Apparently, at some point in the discussion, my name came up. One of apparently-not-living-chastity people wrote that she had a theory about me. She said that I, and other people like me, “simply like being single, don't wish to marry, have a low sex drive -- and since they don't want to look weird in our Noah's Ark culture, they have to say ‘I'm waiting till marriage.’”

I honestly don’t remember the last time I laughed so hard.

You can see it for yourself if you’d like. Just do a Google search on “Mary Beth Bonacci” and “low sex drive.” The quote will pop right up.

I actually thought about joining the group, just to chime in and freak them all out. I still may, but it looks like nobody has posted to the group since April, so I’d probably be talking to myself.

So I’m here instead, in a nationally syndicated column, to announce to the world that
a) yes, I live chastity;
b) while I believe that God wants me single right now, and there are aspects of my single life that I enjoy very much, I don’t “love” being single, and I would be highly in favor of becoming happily married at some point; and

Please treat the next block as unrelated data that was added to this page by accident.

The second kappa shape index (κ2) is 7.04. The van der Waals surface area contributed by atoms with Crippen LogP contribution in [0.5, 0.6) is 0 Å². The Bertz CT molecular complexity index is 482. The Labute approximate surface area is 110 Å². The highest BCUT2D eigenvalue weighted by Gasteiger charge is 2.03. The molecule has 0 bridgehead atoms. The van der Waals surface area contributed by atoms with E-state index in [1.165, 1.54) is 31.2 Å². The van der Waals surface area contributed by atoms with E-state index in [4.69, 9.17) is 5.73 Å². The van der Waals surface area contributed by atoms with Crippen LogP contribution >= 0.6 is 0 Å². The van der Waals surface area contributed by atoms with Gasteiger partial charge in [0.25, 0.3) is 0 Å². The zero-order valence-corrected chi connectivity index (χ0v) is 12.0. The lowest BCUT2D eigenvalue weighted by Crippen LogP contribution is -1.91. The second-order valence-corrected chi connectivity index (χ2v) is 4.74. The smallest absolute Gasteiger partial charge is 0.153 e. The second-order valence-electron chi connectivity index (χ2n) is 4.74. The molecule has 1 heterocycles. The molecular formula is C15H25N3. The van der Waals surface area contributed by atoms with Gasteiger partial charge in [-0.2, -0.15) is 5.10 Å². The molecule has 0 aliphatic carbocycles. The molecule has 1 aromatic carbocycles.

c) I most definitely do not have a low sex drive.

So there you have it.

There’s a lesson to be learned here. Basically, it’s that we live in a very strange society. I can’t tell you the number of talk shows I’ve been invited to appear on, where the focus wouldn’t be on chastity the virtue, but on me personally and my bizarre, no-sex lifestyle. (“Do you have a boyfriend? Can we get a shot of you two riding bikes together?” I could just picture it. “Here’s a virgin riding a bike. Here’s a virgin cooking dinner.” And I’m going to drag someone I’m dating into a freak show like that?) To me, there’s something a little weird about going on national television to discuss your sex life – even if you don’t have one.